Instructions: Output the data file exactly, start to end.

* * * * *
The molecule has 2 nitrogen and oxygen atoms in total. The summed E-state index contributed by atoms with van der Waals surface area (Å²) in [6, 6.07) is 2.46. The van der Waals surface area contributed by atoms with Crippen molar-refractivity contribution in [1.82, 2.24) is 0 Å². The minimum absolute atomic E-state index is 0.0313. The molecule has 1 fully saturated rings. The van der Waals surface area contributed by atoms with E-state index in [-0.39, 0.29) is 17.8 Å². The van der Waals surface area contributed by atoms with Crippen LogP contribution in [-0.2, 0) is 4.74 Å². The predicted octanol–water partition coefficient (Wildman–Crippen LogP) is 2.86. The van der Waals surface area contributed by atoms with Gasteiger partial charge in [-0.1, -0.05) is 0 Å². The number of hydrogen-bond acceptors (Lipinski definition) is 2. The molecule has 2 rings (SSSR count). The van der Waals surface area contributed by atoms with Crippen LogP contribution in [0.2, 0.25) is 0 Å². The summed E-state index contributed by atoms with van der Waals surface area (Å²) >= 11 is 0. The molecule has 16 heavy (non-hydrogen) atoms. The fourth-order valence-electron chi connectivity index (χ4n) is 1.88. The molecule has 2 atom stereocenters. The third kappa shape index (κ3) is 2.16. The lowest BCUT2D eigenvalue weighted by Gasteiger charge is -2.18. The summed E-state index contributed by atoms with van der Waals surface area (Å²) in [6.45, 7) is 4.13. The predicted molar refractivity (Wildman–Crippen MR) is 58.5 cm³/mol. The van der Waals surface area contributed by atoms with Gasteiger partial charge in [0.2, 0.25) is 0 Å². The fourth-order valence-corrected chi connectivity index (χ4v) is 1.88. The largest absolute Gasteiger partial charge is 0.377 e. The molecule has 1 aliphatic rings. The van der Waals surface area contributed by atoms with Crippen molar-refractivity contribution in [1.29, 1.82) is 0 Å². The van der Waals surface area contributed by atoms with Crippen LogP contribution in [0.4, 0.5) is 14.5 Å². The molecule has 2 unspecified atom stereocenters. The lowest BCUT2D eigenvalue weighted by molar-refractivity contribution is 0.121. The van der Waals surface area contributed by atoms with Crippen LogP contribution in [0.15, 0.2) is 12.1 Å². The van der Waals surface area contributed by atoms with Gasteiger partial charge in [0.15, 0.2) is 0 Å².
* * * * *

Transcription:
The molecule has 2 nitrogen and oxygen atoms in total. The summed E-state index contributed by atoms with van der Waals surface area (Å²) in [6, 6.07) is 2.46. The van der Waals surface area contributed by atoms with Crippen molar-refractivity contribution in [1.82, 2.24) is 0 Å². The minimum absolute atomic E-state index is 0.0313. The molecule has 1 fully saturated rings. The van der Waals surface area contributed by atoms with E-state index in [-0.39, 0.29) is 17.8 Å². The van der Waals surface area contributed by atoms with Crippen LogP contribution in [-0.2, 0) is 4.74 Å². The predicted octanol–water partition coefficient (Wildman–Crippen LogP) is 2.86. The van der Waals surface area contributed by atoms with Gasteiger partial charge in [-0.1, -0.05) is 0 Å². The number of hydrogen-bond acceptors (Lipinski definition) is 2. The molecule has 2 rings (SSSR count). The van der Waals surface area contributed by atoms with Crippen LogP contribution in [0.2, 0.25) is 0 Å². The summed E-state index contributed by atoms with van der Waals surface area (Å²) >= 11 is 0. The molecule has 16 heavy (non-hydrogen) atoms. The fourth-order valence-electron chi connectivity index (χ4n) is 1.88. The molecule has 2 atom stereocenters. The third kappa shape index (κ3) is 2.16. The lowest BCUT2D eigenvalue weighted by Gasteiger charge is -2.18. The summed E-state index contributed by atoms with van der Waals surface area (Å²) in [6.45, 7) is 4.13. The predicted molar refractivity (Wildman–Crippen MR) is 58.5 cm³/mol. The van der Waals surface area contributed by atoms with Gasteiger partial charge in [0.2, 0.25) is 0 Å². The fourth-order valence-corrected chi connectivity index (χ4v) is 1.88. The largest absolute Gasteiger partial charge is 0.377 e. The molecule has 1 aliphatic rings. The van der Waals surface area contributed by atoms with Crippen molar-refractivity contribution in [1.29, 1.82) is 0 Å². The van der Waals surface area contributed by atoms with Crippen LogP contribution in [0.4, 0.5) is 14.5 Å². The molecule has 2 unspecified atom stereocenters. The lowest BCUT2D eigenvalue weighted by molar-refractivity contribution is 0.121. The van der Waals surface area contributed by atoms with Crippen LogP contribution in [0.15, 0.2) is 12.1 Å². The van der Waals surface area contributed by atoms with Gasteiger partial charge in [0.15, 0.2) is 0 Å².